Vincent Meessen, One. Two. Three, 2015, installation view, Taipei Biennial 2016

Realm of Reverberations’ themes of protest, failure and the unevenness of modernity recur in the work with which it bookends the ground-floor galleries. Vincent Meessen’s excellent film installation, Un. Deux. Trois (One. Two. Three), was made for the Belgian pavilion at the 2015 Venice Biennale, but is shown here to much greater effect on three large screens, in darkness and with surround sound. The film revolves around a lost protest song, composed by the Congolese situationist Joseph M’Belolo Ya M’Piku in May 1968, which is re-created with the help of a group of young female musicians. As M’Belolo narrates to camera his involvement with the situationist international and the aspirations that drove the group, the women meander through the empty passages of Un Deux Trois – one of the famous Kinshasa nightclubs formerly run by the Congolese musician Franco Luambo – on a musical dérive, improvising a melody as they go. This is a dense video with sticky themes: bloodshed and failed revolution, colonial legacy, the queasy complicity of art and power (Luambo was a friend of the infamously kleptocratic dictator Mobutu Sese Seko, until they fell out and Luambo was forced into exile) and Western stereotypes of African culture, which it plays both with and against. It is also, unlike many of the works here, somehow hopeful: the song can be written anew; the show will go on.

Though elegantly installed and paced, the biennial tends, in palette as in tone, towards the monochrome – a fact that perhaps has something to do with the old situationist aversion to spectacle. The whole exhibition is tinged with a lingering infatuation, still prevalent in French academia, with the politics of 1968 – a leftism that now feels outmoded, if not unattainable. At one point in Un. Deux. Trois, M’Belolo declares: ‘The word “revolution” is not outdated.’ It’s a quaint thought with which to conclude a summer of biennials that began in Berlin with a show that was celebratorily capitalist-realist. The revolution may yet be coming but – in Europe and North America, at least – it seems more likely to stem from the populist right and looks scarily close to regression.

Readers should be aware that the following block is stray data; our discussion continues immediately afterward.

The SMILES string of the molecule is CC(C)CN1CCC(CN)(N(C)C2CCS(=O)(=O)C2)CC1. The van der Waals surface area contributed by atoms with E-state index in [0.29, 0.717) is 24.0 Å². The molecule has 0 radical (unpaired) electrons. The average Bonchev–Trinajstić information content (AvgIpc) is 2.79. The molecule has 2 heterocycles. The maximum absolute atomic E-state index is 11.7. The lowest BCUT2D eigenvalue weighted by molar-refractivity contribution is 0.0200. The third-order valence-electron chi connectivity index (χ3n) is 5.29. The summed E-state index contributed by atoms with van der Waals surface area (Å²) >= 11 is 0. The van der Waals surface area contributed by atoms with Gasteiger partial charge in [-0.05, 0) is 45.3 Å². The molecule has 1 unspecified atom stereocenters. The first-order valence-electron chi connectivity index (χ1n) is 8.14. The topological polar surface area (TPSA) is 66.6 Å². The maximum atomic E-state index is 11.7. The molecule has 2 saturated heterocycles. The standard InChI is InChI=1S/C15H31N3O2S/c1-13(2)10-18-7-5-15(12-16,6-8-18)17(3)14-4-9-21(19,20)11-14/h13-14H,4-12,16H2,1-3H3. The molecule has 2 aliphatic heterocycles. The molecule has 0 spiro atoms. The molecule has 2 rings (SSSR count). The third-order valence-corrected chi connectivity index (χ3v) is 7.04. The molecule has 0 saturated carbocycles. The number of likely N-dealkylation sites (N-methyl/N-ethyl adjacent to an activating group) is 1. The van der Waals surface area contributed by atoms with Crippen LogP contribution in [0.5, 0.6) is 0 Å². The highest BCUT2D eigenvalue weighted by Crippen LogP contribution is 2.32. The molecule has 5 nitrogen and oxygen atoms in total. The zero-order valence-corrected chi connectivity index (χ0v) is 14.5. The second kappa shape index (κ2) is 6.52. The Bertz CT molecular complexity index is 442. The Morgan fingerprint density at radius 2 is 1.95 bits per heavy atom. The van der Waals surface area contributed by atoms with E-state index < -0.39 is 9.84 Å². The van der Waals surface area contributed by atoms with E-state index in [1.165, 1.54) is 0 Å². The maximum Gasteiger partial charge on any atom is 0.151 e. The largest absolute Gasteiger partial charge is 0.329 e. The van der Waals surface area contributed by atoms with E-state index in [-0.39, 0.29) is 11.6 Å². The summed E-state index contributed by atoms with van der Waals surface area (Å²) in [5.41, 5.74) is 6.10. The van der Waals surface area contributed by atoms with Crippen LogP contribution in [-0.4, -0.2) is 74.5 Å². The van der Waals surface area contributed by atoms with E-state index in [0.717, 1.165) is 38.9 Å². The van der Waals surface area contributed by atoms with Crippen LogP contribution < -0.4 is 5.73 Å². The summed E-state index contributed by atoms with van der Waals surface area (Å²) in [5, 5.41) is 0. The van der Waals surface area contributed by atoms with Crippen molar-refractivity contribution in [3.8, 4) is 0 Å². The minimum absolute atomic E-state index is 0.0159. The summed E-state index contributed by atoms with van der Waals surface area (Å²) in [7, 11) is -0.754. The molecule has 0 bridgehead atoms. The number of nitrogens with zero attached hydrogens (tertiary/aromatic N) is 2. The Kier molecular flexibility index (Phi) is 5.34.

Jean-Luc Moulène, 39 Strike Objects (detail), 2016, photograph from printed booklet

A case in point: the first work visitors to the Taipei Biennial encounter comprises piles of printed booklets (20,000 in total), containing images of 39 Strike Objects (2016), by French artist Jean-Luc Moulène. Each photograph shows a modified product made by striking French workers between the 1970s and ’90s, accompanied by a short text in Chinese and English. They are fascinating objects and beautiful images – and the piece sets the tone for a biennial that requires a lot of reading. But its placement here is curious and the nostalgia it evokes for the heyday of Western industry and post-’68 worker solidarity is jarring. The irony, of course, is that many of the jobs so bitterly fought for and painfully lost in France, as across the West, moved to the Far East: to the extent that ‘Made in Taiwan’ sounds very much like the funeral dirge for Western manufacturing. Taiwan, which was ruled under martial law until the late 1980s, has no history of a strong trade-union movement. Installed so prominently here, the work reads ambiguously: on a sliding scale from provocation to patrician pedagogy, or perhaps, more simply, a symptom of the periodic contextual oversight that can afflict international biennial curators.

Another blind spot: in an exhibition so focused on regional histories and colonial legacies, it seems odd that, in contrast to the 34 Taiwan-based artists, the biennial includes no work by artists from mainland China. Taiwan’s hugely complex and uneasy quasi-colonial relationship with the People’s Republic is the factor that will, perhaps more than any other, shape the island’s future: that this has gone unacknowledged feels like a notable omission. When asked, Diserens explained to me that she had felt that she had insufficient time, in preparing the biennial, to adequately research the extensive and established Chinese contemporary art scene. ‘But,’ she told me, ‘China is everywhere [in the show].’ The question, always: when to put the shovel down?

Amy Sherlock is a writer and editor based in London, UK.